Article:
Is Tulum, Mexico, worth visiting? You asked. We’ve answered. Cue this guide to the sun-soaked town at the end of the Riviera Maya. It will list seven of the top reasons why you should consider adding Tulum to your travel itinerary for the coming year, touching on the top things there are to see and do in this much-loved resort.
We’ll hop from the caster-sugar beaches and the reef-ringed islets nearby to the mist-gathering jungles that spread out inland, where cenotes and old Mayan temples hide beneath the teak trees. We’ll also take a look at the rich history and the tasty food that beckons so many folks to this corner of Mexico.
Of course, there are lots more than just seven reasons that can answer is “Tulum, Mexico, worth visiting?”. But this guide aims to home in on the real highlights of the town and reveal why it’s risen and risen to become one of the most Instagram-worthy hotspots in the whole of North America…
Visit Tulum for the beaches
The beaches in Tulum town itself really are a sight to behold. They’ve established themselves as something as a go-to for Instagram influencers thanks to those blinding-white sands and a rugged backing of jagged rocks and boulders, occasionally topped by a Mayan temple. What more could you ask for to fill the feed?
There’s quite a few to get through within close reach of the city center itself. For others, you might have to travel 10-20 minutes. The basic rule is that those closest to the downtown core of Tulum are going to be busier. The ones that require a trip southwards will be much quieter, as that’s the direction going away from the popular Riviera Maya (more on that later).
Our top picks for beaches within the heart of Tulum would include:
- Playa Paradiso – Often quite busy but with very soft sand and a backing of coconut trees.
- Playa Santa Fe –The north end of the main city beach tends to have fewer sunbathers.
- Playa Pescadores – Come here to see the fishing boats docked on the shore. And to eat fish tacos in the nearby restaurants.
- Playa Ruinas – The beach that everyone takes a selfie at, Playa Ruinas is home to an ancient Mayan temple that looks right out over the turquoise waters of the Caribbean coast.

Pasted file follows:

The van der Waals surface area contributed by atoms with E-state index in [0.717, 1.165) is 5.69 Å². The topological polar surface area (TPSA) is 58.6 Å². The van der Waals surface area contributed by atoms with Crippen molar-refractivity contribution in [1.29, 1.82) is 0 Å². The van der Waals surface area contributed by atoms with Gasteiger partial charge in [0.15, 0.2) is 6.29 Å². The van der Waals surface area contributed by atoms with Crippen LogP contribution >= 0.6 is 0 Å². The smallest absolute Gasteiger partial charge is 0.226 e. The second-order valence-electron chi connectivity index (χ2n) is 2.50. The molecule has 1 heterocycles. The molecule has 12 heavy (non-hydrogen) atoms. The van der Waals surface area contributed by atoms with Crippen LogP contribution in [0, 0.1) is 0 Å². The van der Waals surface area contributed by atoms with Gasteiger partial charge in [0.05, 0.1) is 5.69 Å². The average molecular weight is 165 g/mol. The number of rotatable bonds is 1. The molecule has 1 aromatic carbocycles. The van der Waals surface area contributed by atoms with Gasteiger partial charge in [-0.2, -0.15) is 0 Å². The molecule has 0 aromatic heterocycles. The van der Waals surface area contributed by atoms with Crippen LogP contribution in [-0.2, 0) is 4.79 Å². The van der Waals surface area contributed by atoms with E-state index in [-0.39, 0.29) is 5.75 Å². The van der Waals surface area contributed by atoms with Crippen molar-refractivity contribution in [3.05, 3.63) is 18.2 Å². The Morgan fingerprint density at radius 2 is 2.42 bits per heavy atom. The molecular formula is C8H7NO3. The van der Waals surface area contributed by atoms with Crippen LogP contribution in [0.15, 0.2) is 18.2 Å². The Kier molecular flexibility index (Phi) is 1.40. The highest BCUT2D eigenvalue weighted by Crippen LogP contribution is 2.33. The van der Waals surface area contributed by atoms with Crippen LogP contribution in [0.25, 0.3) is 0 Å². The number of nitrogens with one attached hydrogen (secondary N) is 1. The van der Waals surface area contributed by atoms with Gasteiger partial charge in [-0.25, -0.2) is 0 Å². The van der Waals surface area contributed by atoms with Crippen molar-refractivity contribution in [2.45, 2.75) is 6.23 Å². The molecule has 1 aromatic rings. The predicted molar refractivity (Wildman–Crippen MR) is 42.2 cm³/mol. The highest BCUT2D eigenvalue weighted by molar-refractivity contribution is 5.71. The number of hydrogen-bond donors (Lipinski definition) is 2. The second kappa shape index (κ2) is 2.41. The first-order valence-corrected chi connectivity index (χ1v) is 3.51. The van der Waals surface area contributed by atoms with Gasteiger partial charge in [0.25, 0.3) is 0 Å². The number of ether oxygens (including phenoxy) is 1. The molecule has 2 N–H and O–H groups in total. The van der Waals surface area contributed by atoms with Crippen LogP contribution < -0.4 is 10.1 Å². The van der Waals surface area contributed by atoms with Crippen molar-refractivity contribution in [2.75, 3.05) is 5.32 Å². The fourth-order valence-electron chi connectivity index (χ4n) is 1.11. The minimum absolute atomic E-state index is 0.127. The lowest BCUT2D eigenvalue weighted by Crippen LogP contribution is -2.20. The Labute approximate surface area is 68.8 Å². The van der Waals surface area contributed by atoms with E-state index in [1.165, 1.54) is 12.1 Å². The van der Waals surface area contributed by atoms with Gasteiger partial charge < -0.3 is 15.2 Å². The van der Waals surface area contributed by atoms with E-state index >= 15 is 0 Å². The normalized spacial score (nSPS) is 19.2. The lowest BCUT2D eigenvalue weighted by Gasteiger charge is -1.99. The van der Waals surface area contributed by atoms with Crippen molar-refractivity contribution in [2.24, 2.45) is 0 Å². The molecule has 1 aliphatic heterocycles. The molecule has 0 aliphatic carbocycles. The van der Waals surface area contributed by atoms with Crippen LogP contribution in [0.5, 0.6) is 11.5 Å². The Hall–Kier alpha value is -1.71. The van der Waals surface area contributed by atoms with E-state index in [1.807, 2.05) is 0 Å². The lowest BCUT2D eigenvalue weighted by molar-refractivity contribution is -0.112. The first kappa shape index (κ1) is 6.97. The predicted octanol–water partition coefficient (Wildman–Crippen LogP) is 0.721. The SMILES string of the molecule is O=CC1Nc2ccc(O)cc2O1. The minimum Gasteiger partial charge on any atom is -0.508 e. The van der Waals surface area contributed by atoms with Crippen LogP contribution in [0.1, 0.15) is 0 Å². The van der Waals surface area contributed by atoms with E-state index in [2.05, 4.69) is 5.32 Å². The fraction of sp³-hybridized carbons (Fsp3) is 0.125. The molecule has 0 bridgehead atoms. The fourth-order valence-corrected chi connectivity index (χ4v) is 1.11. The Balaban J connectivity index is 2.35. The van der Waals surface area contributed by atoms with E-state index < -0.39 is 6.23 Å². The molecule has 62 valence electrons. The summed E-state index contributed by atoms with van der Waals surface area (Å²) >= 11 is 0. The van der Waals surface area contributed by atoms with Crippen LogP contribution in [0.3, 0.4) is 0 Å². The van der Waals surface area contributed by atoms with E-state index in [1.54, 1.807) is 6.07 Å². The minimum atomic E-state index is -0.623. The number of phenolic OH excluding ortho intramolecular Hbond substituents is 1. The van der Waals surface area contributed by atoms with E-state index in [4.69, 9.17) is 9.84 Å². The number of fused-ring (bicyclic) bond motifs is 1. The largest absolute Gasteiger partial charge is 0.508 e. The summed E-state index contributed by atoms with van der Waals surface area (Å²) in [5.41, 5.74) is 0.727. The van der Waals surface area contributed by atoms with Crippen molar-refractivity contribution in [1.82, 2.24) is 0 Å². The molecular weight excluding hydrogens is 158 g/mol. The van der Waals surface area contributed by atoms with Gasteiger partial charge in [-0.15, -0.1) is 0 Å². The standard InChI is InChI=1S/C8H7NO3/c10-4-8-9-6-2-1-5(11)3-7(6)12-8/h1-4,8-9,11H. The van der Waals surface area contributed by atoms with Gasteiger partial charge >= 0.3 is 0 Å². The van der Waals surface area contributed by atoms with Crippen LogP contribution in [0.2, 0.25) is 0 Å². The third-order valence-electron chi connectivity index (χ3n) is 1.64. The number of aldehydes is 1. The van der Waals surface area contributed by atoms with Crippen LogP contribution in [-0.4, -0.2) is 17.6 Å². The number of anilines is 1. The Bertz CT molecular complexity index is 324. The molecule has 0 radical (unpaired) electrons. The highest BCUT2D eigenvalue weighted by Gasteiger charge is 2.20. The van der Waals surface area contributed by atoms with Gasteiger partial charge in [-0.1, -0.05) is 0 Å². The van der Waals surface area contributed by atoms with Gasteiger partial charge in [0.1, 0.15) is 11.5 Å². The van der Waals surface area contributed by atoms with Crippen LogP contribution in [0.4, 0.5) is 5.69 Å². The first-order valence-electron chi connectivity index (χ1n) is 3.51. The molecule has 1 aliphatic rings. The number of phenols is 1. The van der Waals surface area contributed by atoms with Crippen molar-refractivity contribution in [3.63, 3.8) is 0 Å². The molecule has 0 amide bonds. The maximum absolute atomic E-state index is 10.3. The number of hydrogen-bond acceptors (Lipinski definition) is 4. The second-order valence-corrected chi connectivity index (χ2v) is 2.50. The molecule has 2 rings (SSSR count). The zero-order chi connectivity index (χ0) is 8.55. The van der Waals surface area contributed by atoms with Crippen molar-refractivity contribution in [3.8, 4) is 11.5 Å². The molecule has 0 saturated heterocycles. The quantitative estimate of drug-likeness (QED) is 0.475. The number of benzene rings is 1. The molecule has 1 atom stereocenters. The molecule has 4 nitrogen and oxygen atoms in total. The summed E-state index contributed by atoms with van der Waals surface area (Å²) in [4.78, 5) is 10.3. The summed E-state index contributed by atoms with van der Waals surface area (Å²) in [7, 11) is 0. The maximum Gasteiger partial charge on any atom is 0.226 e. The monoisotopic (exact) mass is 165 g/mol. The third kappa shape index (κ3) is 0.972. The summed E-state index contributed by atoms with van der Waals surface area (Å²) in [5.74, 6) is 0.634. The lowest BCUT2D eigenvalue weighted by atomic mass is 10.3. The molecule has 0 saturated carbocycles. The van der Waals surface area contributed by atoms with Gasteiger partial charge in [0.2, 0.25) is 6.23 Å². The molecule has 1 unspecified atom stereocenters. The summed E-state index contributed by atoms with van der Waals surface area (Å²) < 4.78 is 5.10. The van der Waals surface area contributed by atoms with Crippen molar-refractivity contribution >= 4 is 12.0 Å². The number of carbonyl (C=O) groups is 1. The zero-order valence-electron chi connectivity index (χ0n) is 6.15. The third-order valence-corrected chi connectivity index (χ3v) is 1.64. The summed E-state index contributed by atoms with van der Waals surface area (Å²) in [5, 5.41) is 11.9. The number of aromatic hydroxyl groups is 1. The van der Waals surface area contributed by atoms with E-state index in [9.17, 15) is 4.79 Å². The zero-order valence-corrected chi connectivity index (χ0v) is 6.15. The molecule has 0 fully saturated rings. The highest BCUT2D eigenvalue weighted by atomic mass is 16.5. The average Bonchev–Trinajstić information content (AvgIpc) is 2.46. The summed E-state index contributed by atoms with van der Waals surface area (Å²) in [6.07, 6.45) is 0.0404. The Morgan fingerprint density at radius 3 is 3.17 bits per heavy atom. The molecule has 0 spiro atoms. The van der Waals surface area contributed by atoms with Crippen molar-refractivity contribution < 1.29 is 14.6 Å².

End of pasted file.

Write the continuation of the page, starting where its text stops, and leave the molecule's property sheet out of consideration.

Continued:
Visit Tulum for the history
Tulum isn’t short on history. In fact, it sits in the middle of a region that’s got some of the most striking ancient relics in the whole of Mesoamerica.
The Tulum Archaeological Zone covers the western haunch of the city itself. There, you can wander between the ruins of a whole Mayan town that was built multiple centuries ago. Its centerpiece is the hulking El Castillo citadel that rises a whopping eight meters above the Caribbean Sea, but there are also old streets, court rooms, and shrines filled with carvings.
No talk of Tulum’s history could be complete without a mention of Chichen Itza. It’s one of the musts of a trip to this part of Mexico, offering some of the most striking Mayan temples ever built. Oh, and then there’s the city of Valladolid, a gorgeous medley of colonial buildings that’s crowned with a particularly handsome 16th-century cathedral that could easily be a landmark back in Spain.
Visit Tulum for the food
Mexico isn’t hailed for its zesty tropical flavors and earthy cuisine for nothing, you know. The thing is, there are much better culinary hotspots in the country than Tulum, from Mexico City to the whole state of Oaxaca. However, that’s not to say that there aren’t some very tasty things to keep you going here. There really are…
Head to Tulum Pueblo and you’ll find sizzling street-food stalls operating on virtually all the corners and sidewalks. They’re the best places to sample the regional staples. Will it be the Yucatan’s own cochinita pibi, shredded pork marinated in orange and garlic on tortilla, or one of those rich mole sauces, made from chocolate, hot chili peppers, and tomato?
There’s also another side to Tulum’s food scene; the international side. In the last decade or so, a whole range of creative gastronomic spots has opened, serving everything from avocado on toast to Italian pizza to health-conscious raw vegan foods (check out Co.ConAmor for that!). You won’t be short on options when it’s time for dinner – let’s just put it that way!
Visit Tulum for the day trips inland
It’s impossible to ignore the pull of the wild jungles that lurk inland in this part of Mexico. Unfolding in a huge sweep of bodacious trees, palms, jacarandas, and African tulips from the coast to the depths of the state of Yucatan, the region holds a number of bucket-list treasures. What’s more, Tulum is the perfect base for getting out to see them.
Number one on our list would have to be the hidden city of Chichen Itza, a UNESCO World Heritage Site that’s considered the finest Mayan ruin in the world – just check out that colossal pyramid temple at its center! From there you can also explore a whole host of secret sinkholes known as cenotes, which are now famed as fantastic wild swimming spots. The best of them are the Cenote Dos Ojos (a mecca for cave divers) and the mangrove-fringed Casa Cenote.